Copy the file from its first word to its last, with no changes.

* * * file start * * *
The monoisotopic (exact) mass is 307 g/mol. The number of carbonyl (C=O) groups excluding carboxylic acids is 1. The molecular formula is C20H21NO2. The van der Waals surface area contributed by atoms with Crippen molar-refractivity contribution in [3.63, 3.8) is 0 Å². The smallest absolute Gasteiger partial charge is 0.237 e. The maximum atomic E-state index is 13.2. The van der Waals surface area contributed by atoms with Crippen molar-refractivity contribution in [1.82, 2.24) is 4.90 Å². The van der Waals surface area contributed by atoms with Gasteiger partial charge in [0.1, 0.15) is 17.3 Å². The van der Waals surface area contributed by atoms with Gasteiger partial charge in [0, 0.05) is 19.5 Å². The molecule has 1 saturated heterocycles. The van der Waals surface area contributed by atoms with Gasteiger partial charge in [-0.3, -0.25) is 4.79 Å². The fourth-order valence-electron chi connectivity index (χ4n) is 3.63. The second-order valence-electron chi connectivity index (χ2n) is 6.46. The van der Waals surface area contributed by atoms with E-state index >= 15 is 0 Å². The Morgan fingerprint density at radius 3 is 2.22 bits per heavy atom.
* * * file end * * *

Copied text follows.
The monoisotopic (exact) mass is 307 g/mol. The number of carbonyl (C=O) groups excluding carboxylic acids is 1. The molecular formula is C20H21NO2. The van der Waals surface area contributed by atoms with Crippen molar-refractivity contribution in [3.63, 3.8) is 0 Å². The smallest absolute Gasteiger partial charge is 0.237 e. The maximum atomic E-state index is 13.2. The van der Waals surface area contributed by atoms with Crippen molar-refractivity contribution in [1.82, 2.24) is 4.90 Å². The van der Waals surface area contributed by atoms with Gasteiger partial charge in [0.1, 0.15) is 17.3 Å². The van der Waals surface area contributed by atoms with Gasteiger partial charge in [0, 0.05) is 19.5 Å². The molecule has 1 saturated heterocycles. The van der Waals surface area contributed by atoms with Gasteiger partial charge in [-0.3, -0.25) is 4.79 Å². The fourth-order valence-electron chi connectivity index (χ4n) is 3.63. The second-order valence-electron chi connectivity index (χ2n) is 6.46. The van der Waals surface area contributed by atoms with E-state index >= 15 is 0 Å². The Morgan fingerprint density at radius 3 is 2.22 bits per heavy atom.